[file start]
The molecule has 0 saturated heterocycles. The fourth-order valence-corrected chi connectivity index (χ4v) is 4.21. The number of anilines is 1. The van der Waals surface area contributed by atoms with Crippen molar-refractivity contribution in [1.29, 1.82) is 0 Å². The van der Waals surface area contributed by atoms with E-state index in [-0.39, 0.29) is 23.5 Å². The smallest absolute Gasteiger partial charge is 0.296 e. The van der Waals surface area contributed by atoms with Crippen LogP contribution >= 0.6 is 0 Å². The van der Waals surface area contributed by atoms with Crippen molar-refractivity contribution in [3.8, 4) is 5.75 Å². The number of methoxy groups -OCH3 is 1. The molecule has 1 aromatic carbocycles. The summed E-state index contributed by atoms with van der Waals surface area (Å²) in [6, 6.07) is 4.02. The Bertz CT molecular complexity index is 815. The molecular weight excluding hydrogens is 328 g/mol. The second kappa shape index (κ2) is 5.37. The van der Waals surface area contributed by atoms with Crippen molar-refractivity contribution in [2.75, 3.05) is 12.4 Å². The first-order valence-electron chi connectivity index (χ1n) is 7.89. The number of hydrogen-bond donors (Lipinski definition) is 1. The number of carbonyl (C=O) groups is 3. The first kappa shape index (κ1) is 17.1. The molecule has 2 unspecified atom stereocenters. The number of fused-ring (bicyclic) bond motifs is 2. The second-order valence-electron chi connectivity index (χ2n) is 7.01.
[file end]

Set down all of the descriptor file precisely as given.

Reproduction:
The molecule has 0 saturated heterocycles. The fourth-order valence-corrected chi connectivity index (χ4v) is 4.21. The number of anilines is 1. The van der Waals surface area contributed by atoms with Crippen molar-refractivity contribution in [1.29, 1.82) is 0 Å². The van der Waals surface area contributed by atoms with E-state index in [-0.39, 0.29) is 23.5 Å². The smallest absolute Gasteiger partial charge is 0.296 e. The van der Waals surface area contributed by atoms with Crippen LogP contribution >= 0.6 is 0 Å². The van der Waals surface area contributed by atoms with Crippen molar-refractivity contribution in [3.8, 4) is 5.75 Å². The number of methoxy groups -OCH3 is 1. The molecule has 1 aromatic carbocycles. The summed E-state index contributed by atoms with van der Waals surface area (Å²) in [6, 6.07) is 4.02. The Bertz CT molecular complexity index is 815. The molecular weight excluding hydrogens is 328 g/mol. The second kappa shape index (κ2) is 5.37. The van der Waals surface area contributed by atoms with Crippen molar-refractivity contribution in [2.75, 3.05) is 12.4 Å². The first-order valence-electron chi connectivity index (χ1n) is 7.89. The number of hydrogen-bond donors (Lipinski definition) is 1. The number of carbonyl (C=O) groups is 3. The first kappa shape index (κ1) is 17.1. The molecule has 2 unspecified atom stereocenters. The number of fused-ring (bicyclic) bond motifs is 2. The second-order valence-electron chi connectivity index (χ2n) is 7.01.